Tuesday, May 20, 2014

The Question of Islam, ‘Islamists’ and Resistance within

 Motiur Rahman Khan


Post-Enlightenment, Islam has been one of the major resisting forces against the Western colonialism and their ‘noble mission’ of civilizing the world. Sometime Muslim resistance became so powerful that it left its mark on the psyche of the colonial elite and revived bitter memories of the Crusades.
At one point of time, Islam became nationalist voice against imperialism and racial oppression. History of nineteenth century saw a series of ‘Prophets’, ‘revivalists’ and a number of movements against unjust world equations. At the same time, these ‘revivalists’ in their thrust of challenging their enemies preached extreme ideologies to gain devout executer of their ideas and by doing so, somehow they strayed away from their own socio-religious culture. Such instances further intensified in the twentieth century, when the world community dealt with the Muslim world differently. The Iraqi aggression in Gulf was opposed with force and Israeli aggression at the cost of Arab is supported by the West. And such other events in Balkan states further aggrieved the situation and feeling of frustration in the Muslim revivalists. The situation led to rise of many militant groups who preached violence and targeted innocent peoples. It is highly probable that the origin of such militant groups lie in nationalistic or politico-economic issues of the region. But these modern Islamists went further when they started abducting, killing innocent people and at the same time propagating terror by uploading videos of their heinous acts on internet. Though, demonization of Islam as a religion through different websites and creating ‘Islamophobia’ among the non-Muslims is an ongoing process. (see, for example: http://www.thereligionofpeace.com/, http://www.jihadwatch.org/) But these Islamists are also using their heinous acts and its propagation for two purposes; first, for gaining cheap publicity and creating fear of their presence and second, for instilling insecurity among common Muslims to get new recruits.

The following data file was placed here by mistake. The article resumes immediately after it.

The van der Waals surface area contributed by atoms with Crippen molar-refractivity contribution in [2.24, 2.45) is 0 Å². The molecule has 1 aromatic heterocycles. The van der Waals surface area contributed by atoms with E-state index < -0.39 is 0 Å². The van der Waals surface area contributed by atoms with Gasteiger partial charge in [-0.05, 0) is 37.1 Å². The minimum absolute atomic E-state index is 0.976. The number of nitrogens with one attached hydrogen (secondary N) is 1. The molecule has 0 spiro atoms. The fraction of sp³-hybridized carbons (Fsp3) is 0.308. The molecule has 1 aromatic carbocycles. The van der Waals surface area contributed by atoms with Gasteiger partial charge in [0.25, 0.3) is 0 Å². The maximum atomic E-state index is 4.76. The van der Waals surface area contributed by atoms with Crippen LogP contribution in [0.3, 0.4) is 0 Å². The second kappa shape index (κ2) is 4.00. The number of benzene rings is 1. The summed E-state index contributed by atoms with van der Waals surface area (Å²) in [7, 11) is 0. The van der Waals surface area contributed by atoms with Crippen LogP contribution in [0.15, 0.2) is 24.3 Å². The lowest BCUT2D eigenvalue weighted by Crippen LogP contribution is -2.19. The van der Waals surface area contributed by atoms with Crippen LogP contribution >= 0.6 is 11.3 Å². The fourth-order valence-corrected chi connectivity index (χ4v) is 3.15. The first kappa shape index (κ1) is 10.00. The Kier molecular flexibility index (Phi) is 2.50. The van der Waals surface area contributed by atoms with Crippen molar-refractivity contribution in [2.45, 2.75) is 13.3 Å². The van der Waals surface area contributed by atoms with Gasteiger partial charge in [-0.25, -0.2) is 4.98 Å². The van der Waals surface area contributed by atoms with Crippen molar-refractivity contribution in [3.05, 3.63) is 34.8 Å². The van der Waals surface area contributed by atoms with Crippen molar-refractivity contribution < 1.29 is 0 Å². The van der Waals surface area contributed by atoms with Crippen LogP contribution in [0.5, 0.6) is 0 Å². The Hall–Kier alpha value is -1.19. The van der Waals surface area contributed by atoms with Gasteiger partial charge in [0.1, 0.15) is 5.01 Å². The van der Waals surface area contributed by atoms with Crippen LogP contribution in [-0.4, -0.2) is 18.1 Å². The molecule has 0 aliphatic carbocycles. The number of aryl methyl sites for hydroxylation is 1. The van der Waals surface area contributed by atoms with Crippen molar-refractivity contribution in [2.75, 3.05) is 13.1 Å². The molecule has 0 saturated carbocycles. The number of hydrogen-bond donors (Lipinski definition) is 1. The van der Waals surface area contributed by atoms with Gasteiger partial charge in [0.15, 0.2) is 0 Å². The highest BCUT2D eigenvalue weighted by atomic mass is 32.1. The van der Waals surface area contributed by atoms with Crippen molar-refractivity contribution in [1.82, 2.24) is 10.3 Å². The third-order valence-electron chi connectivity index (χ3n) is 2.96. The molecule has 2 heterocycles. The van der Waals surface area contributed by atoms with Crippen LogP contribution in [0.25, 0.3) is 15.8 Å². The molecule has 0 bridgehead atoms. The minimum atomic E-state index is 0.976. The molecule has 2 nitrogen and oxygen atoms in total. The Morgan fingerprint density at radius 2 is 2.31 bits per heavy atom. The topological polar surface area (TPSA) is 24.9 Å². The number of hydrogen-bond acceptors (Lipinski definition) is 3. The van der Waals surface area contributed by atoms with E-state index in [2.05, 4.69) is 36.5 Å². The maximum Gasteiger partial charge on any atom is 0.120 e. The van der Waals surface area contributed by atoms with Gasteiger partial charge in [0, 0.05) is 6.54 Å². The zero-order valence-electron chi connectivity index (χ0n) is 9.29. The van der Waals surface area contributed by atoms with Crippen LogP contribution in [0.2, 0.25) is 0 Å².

Jo Ghayab Bhi hai Hazir Bhi